No one advocating those wars or revolutions accepted or expected that such curses would be their inevitable consequence. Quite the contrary.  They were confident that the pursuit of power and pleasure would lead to more power and more pleasure, not to shame, not to disgrace, not to devastation, not to the degradation of human life, and not to death.  But, had they true faith in the true and living God, Amos is telling us, they would have known that from the outset.  For this is a moral world and God is its judge and, patient as he is and merciful as he is and as often as he will warn people of judgments to come, he has filled this world with portents of his wrath so that both men and women might respond before it is too late, and so that no one will be without excuse when he executes his vengeance upon a sinful world.  Offenses against God’s holiness have never been, are not, and will never be, without his punishments and punishments that are sufficiently serious to cause every human conscience at least in its depths to realize that these are portents of something still to come. God does not leave his justice without a witness in this world.

Everybody understands that the future will stand in judgment over the present and that a person’s present confidence or societies present confidence can be made to look ridiculous, and foolish, and evil by the course of events as those events unfold.  So it would prove in Israel’s case.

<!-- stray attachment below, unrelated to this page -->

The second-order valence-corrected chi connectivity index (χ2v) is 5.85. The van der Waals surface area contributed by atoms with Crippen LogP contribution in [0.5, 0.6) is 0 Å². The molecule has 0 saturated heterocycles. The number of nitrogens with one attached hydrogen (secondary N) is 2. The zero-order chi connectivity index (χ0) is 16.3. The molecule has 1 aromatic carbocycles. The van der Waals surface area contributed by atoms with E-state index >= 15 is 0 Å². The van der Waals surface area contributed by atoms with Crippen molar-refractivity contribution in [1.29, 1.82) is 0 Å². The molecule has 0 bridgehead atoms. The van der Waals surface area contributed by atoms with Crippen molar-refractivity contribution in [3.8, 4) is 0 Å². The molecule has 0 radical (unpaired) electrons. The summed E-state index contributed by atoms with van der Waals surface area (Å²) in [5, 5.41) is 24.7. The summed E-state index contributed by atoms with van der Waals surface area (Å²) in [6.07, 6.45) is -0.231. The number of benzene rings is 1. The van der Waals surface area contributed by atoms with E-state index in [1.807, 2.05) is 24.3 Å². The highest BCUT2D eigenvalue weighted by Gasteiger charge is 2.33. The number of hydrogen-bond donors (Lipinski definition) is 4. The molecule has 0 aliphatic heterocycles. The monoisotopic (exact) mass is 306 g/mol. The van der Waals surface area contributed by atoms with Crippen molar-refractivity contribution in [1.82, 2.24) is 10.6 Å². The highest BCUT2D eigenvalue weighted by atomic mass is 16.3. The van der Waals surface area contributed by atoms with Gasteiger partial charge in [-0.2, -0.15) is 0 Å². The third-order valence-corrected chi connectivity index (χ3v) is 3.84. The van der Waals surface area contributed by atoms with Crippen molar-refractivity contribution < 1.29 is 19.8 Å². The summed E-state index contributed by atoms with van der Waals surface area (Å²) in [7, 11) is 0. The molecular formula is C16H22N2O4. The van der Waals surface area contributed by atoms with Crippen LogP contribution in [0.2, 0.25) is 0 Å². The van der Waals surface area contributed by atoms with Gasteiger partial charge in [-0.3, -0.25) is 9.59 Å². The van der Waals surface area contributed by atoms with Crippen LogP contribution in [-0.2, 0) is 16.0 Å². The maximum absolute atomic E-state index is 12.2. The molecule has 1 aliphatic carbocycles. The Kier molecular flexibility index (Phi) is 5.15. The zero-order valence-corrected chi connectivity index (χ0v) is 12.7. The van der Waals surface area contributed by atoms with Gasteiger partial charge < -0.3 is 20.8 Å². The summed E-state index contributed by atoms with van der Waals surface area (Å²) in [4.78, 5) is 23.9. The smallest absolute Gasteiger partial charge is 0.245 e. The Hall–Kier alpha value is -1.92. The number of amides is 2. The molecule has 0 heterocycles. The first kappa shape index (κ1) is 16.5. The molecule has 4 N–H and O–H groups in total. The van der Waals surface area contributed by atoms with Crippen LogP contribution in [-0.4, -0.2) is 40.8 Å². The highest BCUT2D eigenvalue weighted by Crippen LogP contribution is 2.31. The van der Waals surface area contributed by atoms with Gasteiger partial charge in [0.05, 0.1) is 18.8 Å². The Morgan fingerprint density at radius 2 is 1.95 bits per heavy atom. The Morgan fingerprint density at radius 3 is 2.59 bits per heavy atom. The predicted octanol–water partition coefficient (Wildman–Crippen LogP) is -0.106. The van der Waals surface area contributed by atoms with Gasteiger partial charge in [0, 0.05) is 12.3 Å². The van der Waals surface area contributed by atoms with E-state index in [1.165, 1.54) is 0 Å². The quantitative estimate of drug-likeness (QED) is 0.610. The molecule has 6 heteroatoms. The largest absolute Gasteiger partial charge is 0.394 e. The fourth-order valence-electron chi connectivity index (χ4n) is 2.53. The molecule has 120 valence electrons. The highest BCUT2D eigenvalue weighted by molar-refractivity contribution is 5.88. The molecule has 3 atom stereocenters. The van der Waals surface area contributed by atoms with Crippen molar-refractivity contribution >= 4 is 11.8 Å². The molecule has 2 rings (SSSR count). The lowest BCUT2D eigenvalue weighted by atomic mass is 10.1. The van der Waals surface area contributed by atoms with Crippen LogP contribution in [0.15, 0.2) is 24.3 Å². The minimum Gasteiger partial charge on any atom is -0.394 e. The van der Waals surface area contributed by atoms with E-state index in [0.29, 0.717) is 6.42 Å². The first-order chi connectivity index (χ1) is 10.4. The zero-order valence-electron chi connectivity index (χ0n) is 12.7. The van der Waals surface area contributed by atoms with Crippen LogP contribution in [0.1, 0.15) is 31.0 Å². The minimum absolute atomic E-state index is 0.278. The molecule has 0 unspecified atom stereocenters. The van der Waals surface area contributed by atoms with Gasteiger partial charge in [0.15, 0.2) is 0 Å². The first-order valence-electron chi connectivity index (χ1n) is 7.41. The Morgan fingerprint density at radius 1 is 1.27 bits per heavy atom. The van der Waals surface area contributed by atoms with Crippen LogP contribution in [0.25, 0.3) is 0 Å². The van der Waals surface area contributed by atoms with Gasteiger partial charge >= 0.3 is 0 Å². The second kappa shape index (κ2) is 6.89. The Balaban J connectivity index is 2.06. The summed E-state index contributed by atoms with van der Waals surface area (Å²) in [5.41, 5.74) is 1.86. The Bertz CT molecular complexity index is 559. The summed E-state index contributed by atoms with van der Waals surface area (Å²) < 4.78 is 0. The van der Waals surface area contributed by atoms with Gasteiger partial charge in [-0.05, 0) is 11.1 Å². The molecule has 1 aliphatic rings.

But, of course, in an ultimate moral sense, man already knows this in the present.  Everyone knows this.  Everyone knows that judgment is coming. Suppress the truth as he will, as Paul says in Romans 1:32:

“Although they know God’s righteous decree that those who do such things deserve death, they not only continue to do those very things but also approve of those who practice them.”

The knowledge of divine judgment is in here in every life. He or she gives away that knowledge in the way in which we judge others so regularly and so cruelly. This fact that men suppress, the fact that they know but will not permit themselves to consider, is the very fact with which the Lord so solemnly begins this oracle of judgment in verse 2 of chapter 4:  God is holy, in his very nature he is holy, and his holiness is offended by the disobedience and rebellion of his people. In this great oath the Lord, ‘the sovereign Yahweh’, commits the whole unique resource of his nature to the complete reversal and destruction of the order of things as it then existed in Israel. [Motyer, 94]  God will not be mocked.  Israel was mocking the Lord.  But now she would reap what she had sown and the time of reaping was drawing near.